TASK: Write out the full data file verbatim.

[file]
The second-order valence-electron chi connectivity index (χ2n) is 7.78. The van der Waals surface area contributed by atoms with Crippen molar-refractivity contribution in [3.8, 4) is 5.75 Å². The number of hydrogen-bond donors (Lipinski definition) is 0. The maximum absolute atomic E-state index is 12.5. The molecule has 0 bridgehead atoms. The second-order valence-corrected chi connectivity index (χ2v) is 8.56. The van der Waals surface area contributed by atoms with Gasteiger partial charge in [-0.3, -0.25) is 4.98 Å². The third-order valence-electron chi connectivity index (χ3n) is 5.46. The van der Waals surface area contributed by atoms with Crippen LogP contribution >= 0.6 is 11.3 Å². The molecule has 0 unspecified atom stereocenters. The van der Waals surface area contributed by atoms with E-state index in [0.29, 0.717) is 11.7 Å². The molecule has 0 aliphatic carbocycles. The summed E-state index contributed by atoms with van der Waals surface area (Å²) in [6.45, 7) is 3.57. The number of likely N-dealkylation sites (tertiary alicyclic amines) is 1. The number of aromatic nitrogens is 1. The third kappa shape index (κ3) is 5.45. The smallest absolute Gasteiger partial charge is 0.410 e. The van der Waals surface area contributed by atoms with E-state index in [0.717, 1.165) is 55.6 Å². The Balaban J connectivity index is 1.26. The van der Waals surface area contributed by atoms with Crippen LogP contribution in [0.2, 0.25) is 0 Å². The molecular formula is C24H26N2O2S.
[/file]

The second-order valence-electron chi connectivity index (χ2n) is 7.78. The van der Waals surface area contributed by atoms with Crippen molar-refractivity contribution in [3.8, 4) is 5.75 Å². The number of hydrogen-bond donors (Lipinski definition) is 0. The maximum absolute atomic E-state index is 12.5. The molecule has 0 bridgehead atoms. The second-order valence-corrected chi connectivity index (χ2v) is 8.56. The van der Waals surface area contributed by atoms with Gasteiger partial charge in [-0.3, -0.25) is 4.98 Å². The third-order valence-electron chi connectivity index (χ3n) is 5.46. The van der Waals surface area contributed by atoms with Crippen LogP contribution >= 0.6 is 11.3 Å². The molecule has 0 unspecified atom stereocenters. The van der Waals surface area contributed by atoms with E-state index in [0.29, 0.717) is 11.7 Å². The molecule has 0 aliphatic carbocycles. The summed E-state index contributed by atoms with van der Waals surface area (Å²) in [6.45, 7) is 3.57. The number of likely N-dealkylation sites (tertiary alicyclic amines) is 1. The number of aromatic nitrogens is 1. The third kappa shape index (κ3) is 5.45. The smallest absolute Gasteiger partial charge is 0.410 e. The van der Waals surface area contributed by atoms with E-state index in [0.717, 1.165) is 55.6 Å². The Balaban J connectivity index is 1.26. The van der Waals surface area contributed by atoms with Crippen LogP contribution in [0.2, 0.25) is 0 Å². The molecular formula is C24H26N2O2S.